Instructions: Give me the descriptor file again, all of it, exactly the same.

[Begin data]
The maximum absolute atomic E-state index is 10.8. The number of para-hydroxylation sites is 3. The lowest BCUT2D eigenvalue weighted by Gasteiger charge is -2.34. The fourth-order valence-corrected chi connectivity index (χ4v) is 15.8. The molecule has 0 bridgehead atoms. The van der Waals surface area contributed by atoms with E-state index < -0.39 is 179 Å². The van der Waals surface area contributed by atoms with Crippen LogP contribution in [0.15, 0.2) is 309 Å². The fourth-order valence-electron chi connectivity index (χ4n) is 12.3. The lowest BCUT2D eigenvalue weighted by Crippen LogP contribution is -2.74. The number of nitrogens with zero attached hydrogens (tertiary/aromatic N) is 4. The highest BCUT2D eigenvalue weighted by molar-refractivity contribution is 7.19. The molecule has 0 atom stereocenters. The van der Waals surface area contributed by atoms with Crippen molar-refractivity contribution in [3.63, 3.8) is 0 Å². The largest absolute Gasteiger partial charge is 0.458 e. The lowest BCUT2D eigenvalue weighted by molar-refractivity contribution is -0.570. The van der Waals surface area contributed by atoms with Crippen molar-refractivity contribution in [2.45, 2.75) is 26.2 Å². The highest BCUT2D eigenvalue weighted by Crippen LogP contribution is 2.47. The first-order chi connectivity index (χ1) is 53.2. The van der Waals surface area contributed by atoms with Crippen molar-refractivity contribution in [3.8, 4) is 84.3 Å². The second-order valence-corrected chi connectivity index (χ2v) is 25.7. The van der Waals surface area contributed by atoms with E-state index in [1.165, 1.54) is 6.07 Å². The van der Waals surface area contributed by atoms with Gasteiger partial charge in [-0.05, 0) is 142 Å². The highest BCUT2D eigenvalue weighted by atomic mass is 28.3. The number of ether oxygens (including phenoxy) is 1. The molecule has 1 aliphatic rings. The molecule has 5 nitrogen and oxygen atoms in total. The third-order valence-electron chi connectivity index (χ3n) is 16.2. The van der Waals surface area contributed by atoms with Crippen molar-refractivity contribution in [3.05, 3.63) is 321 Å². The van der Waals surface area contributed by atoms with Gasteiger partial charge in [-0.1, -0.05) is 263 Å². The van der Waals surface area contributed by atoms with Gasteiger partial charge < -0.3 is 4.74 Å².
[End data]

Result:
The maximum absolute atomic E-state index is 10.8. The number of para-hydroxylation sites is 3. The lowest BCUT2D eigenvalue weighted by Gasteiger charge is -2.34. The fourth-order valence-corrected chi connectivity index (χ4v) is 15.8. The molecule has 0 bridgehead atoms. The van der Waals surface area contributed by atoms with E-state index < -0.39 is 179 Å². The van der Waals surface area contributed by atoms with Crippen LogP contribution in [0.15, 0.2) is 309 Å². The fourth-order valence-electron chi connectivity index (χ4n) is 12.3. The lowest BCUT2D eigenvalue weighted by Crippen LogP contribution is -2.74. The number of nitrogens with zero attached hydrogens (tertiary/aromatic N) is 4. The highest BCUT2D eigenvalue weighted by molar-refractivity contribution is 7.19. The molecule has 0 atom stereocenters. The van der Waals surface area contributed by atoms with Crippen molar-refractivity contribution in [3.63, 3.8) is 0 Å². The largest absolute Gasteiger partial charge is 0.458 e. The lowest BCUT2D eigenvalue weighted by molar-refractivity contribution is -0.570. The van der Waals surface area contributed by atoms with Crippen molar-refractivity contribution in [2.45, 2.75) is 26.2 Å². The highest BCUT2D eigenvalue weighted by Crippen LogP contribution is 2.47. The first-order chi connectivity index (χ1) is 53.2. The van der Waals surface area contributed by atoms with Crippen molar-refractivity contribution in [3.8, 4) is 84.3 Å². The second-order valence-corrected chi connectivity index (χ2v) is 25.7. The van der Waals surface area contributed by atoms with E-state index in [1.165, 1.54) is 6.07 Å². The van der Waals surface area contributed by atoms with Gasteiger partial charge in [-0.05, 0) is 142 Å². The highest BCUT2D eigenvalue weighted by atomic mass is 28.3. The number of ether oxygens (including phenoxy) is 1. The molecule has 1 aliphatic rings. The molecule has 5 nitrogen and oxygen atoms in total. The third-order valence-electron chi connectivity index (χ3n) is 16.2. The van der Waals surface area contributed by atoms with Crippen molar-refractivity contribution in [3.05, 3.63) is 321 Å². The van der Waals surface area contributed by atoms with Gasteiger partial charge in [-0.1, -0.05) is 263 Å². The van der Waals surface area contributed by atoms with Gasteiger partial charge < -0.3 is 4.74 Å².